The strength of this book is that Tsing doesn’t shy away from complexity and contradiction. She doesn’t try to tie everything into a tidy narrative. What emerges from this story of matsutake is not a neat timeline but an assemblage, a messy collision of cultures, biology and economics. Tsing’s ethonograpic mosaic mirrors the biology of the fungal world which is itself a bundle of contractions, at times symbiotic at other times parasitic with a complexity that we’ll never be able to fully grasp.

Matsutake, it turns out, thrives in forests disturbed by human activity. Like Kat Anderson’s masterful Tending the Wild, Tsing’s book shows the mistake of considering “nature” outside the presence of human beings. The matsutake economy, it turns out, is just about the perfect story with which to consider the neo-liberal and precarious ruin we find ourselves in. Tsing says,

Without stories of progress, the world has become a terrifying place. The ruin glares at us with the horror of its abandonment. It’s not easy to know how to make a life, much less avert planetary destruction. Luckily there is still company, human and not human. we can still explore the overgrown verges of our blasted landscapes–the edges of capitalist discipline, scalability, and abandoned resource plantations. We can still catch the scent of the latent commons–and the elusive autumn aroma.

Following the matsutake’s long mycelium threads, wherever they lead us, might just be what we need to do right now.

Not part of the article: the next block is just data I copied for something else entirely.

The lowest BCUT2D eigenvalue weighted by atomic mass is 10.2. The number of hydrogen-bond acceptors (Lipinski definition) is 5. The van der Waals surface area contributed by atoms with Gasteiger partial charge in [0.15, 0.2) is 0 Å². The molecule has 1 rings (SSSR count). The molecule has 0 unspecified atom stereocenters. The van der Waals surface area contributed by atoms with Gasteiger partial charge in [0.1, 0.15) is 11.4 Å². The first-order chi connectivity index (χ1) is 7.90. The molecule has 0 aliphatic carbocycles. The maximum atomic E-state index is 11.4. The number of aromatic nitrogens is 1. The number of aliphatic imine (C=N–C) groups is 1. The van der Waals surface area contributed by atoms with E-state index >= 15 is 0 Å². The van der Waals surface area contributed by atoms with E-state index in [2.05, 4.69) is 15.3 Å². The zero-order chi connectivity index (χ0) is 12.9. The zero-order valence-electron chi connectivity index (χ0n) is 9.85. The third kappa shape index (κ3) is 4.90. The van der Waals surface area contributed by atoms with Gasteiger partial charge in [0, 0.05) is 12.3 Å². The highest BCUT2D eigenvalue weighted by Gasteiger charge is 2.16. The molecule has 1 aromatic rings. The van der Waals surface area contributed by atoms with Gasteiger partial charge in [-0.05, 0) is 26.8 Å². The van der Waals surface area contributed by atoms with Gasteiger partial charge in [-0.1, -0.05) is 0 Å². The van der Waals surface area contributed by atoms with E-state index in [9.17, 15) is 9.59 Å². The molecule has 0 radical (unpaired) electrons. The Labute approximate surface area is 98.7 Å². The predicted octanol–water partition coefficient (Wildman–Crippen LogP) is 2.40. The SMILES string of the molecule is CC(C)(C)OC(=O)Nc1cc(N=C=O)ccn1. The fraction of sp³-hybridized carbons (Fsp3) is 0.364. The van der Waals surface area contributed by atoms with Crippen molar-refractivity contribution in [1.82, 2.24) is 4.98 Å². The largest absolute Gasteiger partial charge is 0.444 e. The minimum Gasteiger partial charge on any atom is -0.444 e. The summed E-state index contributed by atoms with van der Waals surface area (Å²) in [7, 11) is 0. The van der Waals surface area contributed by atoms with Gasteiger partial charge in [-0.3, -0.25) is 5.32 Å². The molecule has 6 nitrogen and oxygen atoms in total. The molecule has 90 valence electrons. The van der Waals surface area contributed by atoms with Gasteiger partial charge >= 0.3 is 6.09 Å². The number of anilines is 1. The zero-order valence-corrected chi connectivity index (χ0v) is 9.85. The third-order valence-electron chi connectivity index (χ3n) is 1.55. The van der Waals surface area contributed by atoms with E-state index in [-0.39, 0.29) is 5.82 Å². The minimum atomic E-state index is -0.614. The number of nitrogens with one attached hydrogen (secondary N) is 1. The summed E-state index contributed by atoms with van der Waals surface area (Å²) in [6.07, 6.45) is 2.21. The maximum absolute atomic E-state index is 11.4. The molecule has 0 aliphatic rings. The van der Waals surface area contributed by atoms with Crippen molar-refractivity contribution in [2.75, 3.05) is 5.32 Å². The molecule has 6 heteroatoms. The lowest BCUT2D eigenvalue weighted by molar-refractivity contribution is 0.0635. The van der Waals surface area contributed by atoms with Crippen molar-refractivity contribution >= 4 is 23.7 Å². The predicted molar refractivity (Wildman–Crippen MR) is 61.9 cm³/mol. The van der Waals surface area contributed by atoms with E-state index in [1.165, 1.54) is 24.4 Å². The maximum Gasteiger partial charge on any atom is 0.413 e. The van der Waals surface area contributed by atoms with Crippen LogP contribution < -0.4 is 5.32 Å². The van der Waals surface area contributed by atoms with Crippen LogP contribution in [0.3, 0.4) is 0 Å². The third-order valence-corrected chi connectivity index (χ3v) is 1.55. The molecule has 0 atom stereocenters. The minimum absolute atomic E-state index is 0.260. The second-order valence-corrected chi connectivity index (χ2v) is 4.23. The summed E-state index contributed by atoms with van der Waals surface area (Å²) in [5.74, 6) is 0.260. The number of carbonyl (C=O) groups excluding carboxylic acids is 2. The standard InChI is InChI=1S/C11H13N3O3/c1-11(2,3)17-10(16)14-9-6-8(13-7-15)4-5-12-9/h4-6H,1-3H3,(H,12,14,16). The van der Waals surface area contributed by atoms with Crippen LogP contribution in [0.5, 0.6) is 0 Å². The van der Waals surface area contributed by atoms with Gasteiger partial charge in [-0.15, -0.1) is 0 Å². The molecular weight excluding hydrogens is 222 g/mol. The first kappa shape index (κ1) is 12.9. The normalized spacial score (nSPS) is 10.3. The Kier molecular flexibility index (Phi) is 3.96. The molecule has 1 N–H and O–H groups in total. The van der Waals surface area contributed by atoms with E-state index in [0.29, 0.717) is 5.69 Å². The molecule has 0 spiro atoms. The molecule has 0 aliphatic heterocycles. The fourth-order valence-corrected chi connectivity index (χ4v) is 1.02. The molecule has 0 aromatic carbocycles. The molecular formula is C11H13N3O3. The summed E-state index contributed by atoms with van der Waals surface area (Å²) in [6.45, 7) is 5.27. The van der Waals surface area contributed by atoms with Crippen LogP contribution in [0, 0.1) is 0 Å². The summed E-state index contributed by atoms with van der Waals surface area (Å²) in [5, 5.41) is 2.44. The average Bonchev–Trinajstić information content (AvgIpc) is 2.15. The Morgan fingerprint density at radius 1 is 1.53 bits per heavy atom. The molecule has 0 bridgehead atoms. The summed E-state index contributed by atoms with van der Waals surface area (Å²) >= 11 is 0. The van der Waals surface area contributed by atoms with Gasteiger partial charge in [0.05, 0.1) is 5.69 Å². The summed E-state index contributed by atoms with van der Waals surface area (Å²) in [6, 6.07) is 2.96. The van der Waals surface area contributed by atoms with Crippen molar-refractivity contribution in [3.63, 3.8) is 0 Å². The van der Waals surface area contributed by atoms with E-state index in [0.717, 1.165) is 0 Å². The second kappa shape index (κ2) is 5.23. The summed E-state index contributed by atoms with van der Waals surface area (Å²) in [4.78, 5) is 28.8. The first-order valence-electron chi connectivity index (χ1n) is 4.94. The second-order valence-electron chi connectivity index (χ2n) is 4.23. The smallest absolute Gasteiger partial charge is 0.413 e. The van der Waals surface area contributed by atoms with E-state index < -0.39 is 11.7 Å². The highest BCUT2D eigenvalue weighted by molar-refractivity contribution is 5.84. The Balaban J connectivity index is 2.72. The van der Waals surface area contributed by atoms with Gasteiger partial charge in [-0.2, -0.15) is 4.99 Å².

BrickTube

We had this crow statue sitting around for years with no place to go and a big pile of unused bricks, the remains of a failed parkway path project. Last week I finally got around to putting the two problems together by building a plinth out of brick.

To do this I had to review the ancient and challenging art of brickwork. Lacking an actual living person to learn brickwork from, always the best option, I resorted to YouTube.

Most of the brick how-to videos I found were far too short, leaving more questions than answers about a task that seems simple at first but is actually quite difficult. After much searching I discovered the work of a British stonemason who goes by the name Rodian Builds. Rodian’s videos are much more detailed than the other bricktubers out there.

What I like about Rodian is that he goes through every gesture in the process of laying a brick: how to get the mortar on the trowel, how to dump it off, how to hold the bricks etc. For a beginner these details are the difference between a far from perfect but acceptable project (my plinth) and a complete disaster (my past attempts at brickwork).

Some basics I learned from Rodian and from building my slightly wonky plinth: